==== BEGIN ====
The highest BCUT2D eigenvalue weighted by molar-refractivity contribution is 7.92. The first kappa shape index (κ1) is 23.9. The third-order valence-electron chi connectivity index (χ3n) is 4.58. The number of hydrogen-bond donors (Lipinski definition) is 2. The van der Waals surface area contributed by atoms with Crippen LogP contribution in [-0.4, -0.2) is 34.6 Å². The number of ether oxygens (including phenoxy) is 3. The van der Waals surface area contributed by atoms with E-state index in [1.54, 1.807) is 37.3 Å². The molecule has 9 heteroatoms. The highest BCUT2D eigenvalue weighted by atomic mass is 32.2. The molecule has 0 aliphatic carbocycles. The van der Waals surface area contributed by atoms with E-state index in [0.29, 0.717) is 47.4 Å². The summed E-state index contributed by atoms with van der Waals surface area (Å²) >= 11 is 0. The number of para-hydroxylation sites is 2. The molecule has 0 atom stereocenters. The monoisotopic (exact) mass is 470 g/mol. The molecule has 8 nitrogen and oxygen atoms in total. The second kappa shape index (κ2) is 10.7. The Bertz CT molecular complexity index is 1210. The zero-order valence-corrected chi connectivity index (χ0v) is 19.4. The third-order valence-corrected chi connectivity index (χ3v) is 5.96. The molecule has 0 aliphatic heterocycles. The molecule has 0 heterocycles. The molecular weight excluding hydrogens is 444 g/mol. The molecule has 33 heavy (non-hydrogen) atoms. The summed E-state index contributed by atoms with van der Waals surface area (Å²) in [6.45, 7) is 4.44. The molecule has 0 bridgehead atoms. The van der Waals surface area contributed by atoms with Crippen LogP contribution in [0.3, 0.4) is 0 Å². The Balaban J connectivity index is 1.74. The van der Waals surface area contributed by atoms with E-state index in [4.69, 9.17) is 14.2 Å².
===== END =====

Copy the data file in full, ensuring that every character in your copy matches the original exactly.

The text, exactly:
The highest BCUT2D eigenvalue weighted by molar-refractivity contribution is 7.92. The first kappa shape index (κ1) is 23.9. The third-order valence-electron chi connectivity index (χ3n) is 4.58. The number of hydrogen-bond donors (Lipinski definition) is 2. The van der Waals surface area contributed by atoms with Crippen LogP contribution in [-0.4, -0.2) is 34.6 Å². The number of ether oxygens (including phenoxy) is 3. The van der Waals surface area contributed by atoms with E-state index in [1.54, 1.807) is 37.3 Å². The molecule has 9 heteroatoms. The highest BCUT2D eigenvalue weighted by atomic mass is 32.2. The molecule has 0 aliphatic carbocycles. The van der Waals surface area contributed by atoms with E-state index in [0.29, 0.717) is 47.4 Å². The summed E-state index contributed by atoms with van der Waals surface area (Å²) >= 11 is 0. The number of para-hydroxylation sites is 2. The molecule has 0 atom stereocenters. The monoisotopic (exact) mass is 470 g/mol. The molecule has 8 nitrogen and oxygen atoms in total. The second kappa shape index (κ2) is 10.7. The Bertz CT molecular complexity index is 1210. The zero-order valence-corrected chi connectivity index (χ0v) is 19.4. The third-order valence-corrected chi connectivity index (χ3v) is 5.96. The molecule has 0 aliphatic heterocycles. The molecule has 0 heterocycles. The molecular weight excluding hydrogens is 444 g/mol. The molecule has 33 heavy (non-hydrogen) atoms. The summed E-state index contributed by atoms with van der Waals surface area (Å²) in [6.45, 7) is 4.44. The molecule has 0 bridgehead atoms. The van der Waals surface area contributed by atoms with Crippen LogP contribution in [0.3, 0.4) is 0 Å². The Balaban J connectivity index is 1.74. The van der Waals surface area contributed by atoms with E-state index in [4.69, 9.17) is 14.2 Å².